B.C. government needs to investigate St. George's school following indictment against businessman David Sidoo

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      A prestigious Vancouver independent school finds itself caught up in a high-profile U.S. academic scandal.

      St. George's has announced that it's conducting an internal investigation following a criminal indictment being issued against 50 people, including Vancouver businessman David Sidoo, in an alleged conspiracy to get their kids into U.S. colleges and universities.

      But so far, there's no word from Education Minister Rob Fleming that there will be a provincial probe of the boys school.

      Sidoo, a former Canadian Football League player, is charged with conspiracy to commit mail and wire fraud. It's in connection with alleged payments to a person who sent someone in to take exams on behalf of Sidoo's sons with the sons' fake identification.

      None of the allegations have been proven in court.

      The indictment claims that Sidoo agreed to pay $100,000 for his older son to take the test after emailing copies of the son's driver's licence and student identification card to a co-conspirator. This allegedly enabled the older son to be admitted to Chapman University in Orange, California.

      The indictment also alleges that the Vancouver businessman agreed to pay a person to "secretly take a high school graduation exam in place of Sidoo's older son".

      The son attended St. George's.

      There was another alleged payment for someone to take the SAT exam in place of Sidoo's younger son. After the test was taken, applications on the son's behalf were sent to Yale, Georgetown University, and University of California – Berkeley, where he was admitted.

      Education Minister Rob Fleming needs to launch an investigation to retain confidence in the B.C. independent school system.
      Rob Fleming

      Province has jurisdiction to investigate

      B.C. has an inspector of independent schools, Theo Vandeweg.

      Under provincial legislation, the inspector "may authorize a person to inspect and evaluate independent schools, the operations of an authority, educational programs", and other areas.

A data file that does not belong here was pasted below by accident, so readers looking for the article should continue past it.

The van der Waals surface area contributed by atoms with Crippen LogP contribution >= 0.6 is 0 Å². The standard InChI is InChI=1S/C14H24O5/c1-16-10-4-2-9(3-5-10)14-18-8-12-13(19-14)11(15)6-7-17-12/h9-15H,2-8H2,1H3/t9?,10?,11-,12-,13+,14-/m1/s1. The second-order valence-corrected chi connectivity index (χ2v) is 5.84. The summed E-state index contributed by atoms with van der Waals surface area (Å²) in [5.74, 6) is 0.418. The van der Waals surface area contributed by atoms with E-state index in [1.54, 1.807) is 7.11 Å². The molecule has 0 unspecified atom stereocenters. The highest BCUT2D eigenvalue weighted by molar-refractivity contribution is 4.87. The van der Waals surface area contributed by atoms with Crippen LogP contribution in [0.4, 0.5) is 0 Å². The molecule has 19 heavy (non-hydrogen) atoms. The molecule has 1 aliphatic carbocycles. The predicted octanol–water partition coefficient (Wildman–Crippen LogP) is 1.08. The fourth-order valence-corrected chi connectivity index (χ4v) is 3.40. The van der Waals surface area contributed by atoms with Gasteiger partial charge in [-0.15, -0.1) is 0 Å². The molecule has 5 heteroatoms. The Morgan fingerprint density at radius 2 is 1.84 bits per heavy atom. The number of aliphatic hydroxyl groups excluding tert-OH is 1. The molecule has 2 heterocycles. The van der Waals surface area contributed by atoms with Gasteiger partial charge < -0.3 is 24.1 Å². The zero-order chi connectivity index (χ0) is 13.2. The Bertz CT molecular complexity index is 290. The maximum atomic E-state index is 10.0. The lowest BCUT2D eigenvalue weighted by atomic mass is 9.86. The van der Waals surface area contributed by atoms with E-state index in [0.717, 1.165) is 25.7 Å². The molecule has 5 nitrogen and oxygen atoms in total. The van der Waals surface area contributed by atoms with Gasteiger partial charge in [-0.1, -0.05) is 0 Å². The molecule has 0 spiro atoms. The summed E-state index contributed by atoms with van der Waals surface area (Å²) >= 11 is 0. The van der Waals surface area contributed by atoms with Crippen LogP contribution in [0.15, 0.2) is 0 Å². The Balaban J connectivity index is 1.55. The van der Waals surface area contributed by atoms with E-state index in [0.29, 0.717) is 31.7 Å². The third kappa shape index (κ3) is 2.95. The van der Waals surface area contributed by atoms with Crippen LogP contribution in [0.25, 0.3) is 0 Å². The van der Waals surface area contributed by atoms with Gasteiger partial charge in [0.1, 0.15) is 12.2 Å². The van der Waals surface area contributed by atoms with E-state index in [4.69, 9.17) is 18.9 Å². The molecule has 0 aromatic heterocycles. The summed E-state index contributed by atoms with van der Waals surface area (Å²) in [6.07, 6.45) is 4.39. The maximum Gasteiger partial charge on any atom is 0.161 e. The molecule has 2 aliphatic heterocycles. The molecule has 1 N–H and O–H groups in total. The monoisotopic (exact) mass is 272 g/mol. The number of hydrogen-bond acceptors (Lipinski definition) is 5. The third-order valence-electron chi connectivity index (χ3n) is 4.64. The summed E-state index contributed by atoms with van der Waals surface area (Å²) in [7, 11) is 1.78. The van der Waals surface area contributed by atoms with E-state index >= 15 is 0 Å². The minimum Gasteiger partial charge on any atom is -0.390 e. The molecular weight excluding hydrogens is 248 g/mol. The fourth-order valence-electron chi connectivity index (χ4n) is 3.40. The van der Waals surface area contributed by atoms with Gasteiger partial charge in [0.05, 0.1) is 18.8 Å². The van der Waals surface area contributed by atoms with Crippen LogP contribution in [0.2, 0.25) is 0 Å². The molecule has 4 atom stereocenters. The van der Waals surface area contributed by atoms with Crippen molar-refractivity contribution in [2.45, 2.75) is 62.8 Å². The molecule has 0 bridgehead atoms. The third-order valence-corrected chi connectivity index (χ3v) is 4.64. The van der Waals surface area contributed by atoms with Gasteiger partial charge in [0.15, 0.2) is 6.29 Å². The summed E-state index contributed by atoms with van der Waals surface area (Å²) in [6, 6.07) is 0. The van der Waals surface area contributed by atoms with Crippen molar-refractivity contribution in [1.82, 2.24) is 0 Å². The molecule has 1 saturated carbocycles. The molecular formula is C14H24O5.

This inspector also has authority to enter a school building and "inspect any record of an authority relating to the operation or administration of the independent school".

      Furthermore, the inspector can "examine the achievement of students".

      In addition, the provincial government has the authority to cancel the certificates of independent schools.

      On its website, St. George's brags that it has "an extraordinary university placement rate".

      Moreover, the school declares: "100% of our 160+ graduates receive over 740 acceptances to over 140 universities worldwide and in excess of $2 million in scholarships."

      Some of these students, no doubt, were admitted to B.C. universities.

      If it turns out that someone has taken a high school graduation exam in place of a St. George's student, it raises all sorts of questions.

      Only a truly independent investigation can clear the air.

      Fleming needs to get onto this immediately.

      And if problems are identified, the education minister will also have to consider whether this probe needs to be extended to other independent schools.


      St. George's issued a statement on March 13 saying that it has conducted a thorough internal investigation.

      "A review of records from 2012 indicates that there were no school or provincial exams written at St. George's School by the student in question on or around the date named in the indictment," it stated. "The school has no further information to share at this time."